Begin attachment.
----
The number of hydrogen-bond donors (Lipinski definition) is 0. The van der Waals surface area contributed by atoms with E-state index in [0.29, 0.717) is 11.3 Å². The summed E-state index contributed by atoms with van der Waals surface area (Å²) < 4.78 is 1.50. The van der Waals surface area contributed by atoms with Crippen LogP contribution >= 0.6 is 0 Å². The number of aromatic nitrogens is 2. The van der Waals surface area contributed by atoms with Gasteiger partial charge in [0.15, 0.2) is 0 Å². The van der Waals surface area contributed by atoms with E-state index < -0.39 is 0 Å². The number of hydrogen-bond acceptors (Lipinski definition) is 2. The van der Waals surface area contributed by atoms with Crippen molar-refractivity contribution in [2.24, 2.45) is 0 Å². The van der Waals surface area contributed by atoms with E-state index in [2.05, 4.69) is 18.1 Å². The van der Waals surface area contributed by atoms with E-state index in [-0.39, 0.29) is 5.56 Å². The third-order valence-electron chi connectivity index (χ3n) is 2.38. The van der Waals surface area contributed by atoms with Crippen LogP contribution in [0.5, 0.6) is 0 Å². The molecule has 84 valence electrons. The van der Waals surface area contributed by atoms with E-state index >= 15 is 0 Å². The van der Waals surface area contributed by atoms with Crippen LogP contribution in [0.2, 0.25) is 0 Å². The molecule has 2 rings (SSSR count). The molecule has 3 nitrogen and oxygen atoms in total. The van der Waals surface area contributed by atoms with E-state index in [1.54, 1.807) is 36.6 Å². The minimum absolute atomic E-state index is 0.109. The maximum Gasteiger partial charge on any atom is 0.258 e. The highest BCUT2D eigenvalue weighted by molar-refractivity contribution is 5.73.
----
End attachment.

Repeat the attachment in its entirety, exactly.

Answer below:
The number of hydrogen-bond donors (Lipinski definition) is 0. The van der Waals surface area contributed by atoms with E-state index in [0.29, 0.717) is 11.3 Å². The summed E-state index contributed by atoms with van der Waals surface area (Å²) < 4.78 is 1.50. The van der Waals surface area contributed by atoms with Crippen LogP contribution >= 0.6 is 0 Å². The number of aromatic nitrogens is 2. The van der Waals surface area contributed by atoms with Gasteiger partial charge in [0.15, 0.2) is 0 Å². The van der Waals surface area contributed by atoms with E-state index < -0.39 is 0 Å². The number of hydrogen-bond acceptors (Lipinski definition) is 2. The van der Waals surface area contributed by atoms with Crippen molar-refractivity contribution in [2.24, 2.45) is 0 Å². The van der Waals surface area contributed by atoms with E-state index in [2.05, 4.69) is 18.1 Å². The van der Waals surface area contributed by atoms with E-state index in [-0.39, 0.29) is 5.56 Å². The third-order valence-electron chi connectivity index (χ3n) is 2.38. The van der Waals surface area contributed by atoms with Crippen LogP contribution in [0.5, 0.6) is 0 Å². The molecule has 84 valence electrons. The van der Waals surface area contributed by atoms with E-state index >= 15 is 0 Å². The van der Waals surface area contributed by atoms with Crippen LogP contribution in [0.2, 0.25) is 0 Å². The molecule has 2 rings (SSSR count). The molecule has 3 nitrogen and oxygen atoms in total. The van der Waals surface area contributed by atoms with E-state index in [1.54, 1.807) is 36.6 Å². The minimum absolute atomic E-state index is 0.109. The maximum Gasteiger partial charge on any atom is 0.258 e. The highest BCUT2D eigenvalue weighted by molar-refractivity contribution is 5.73.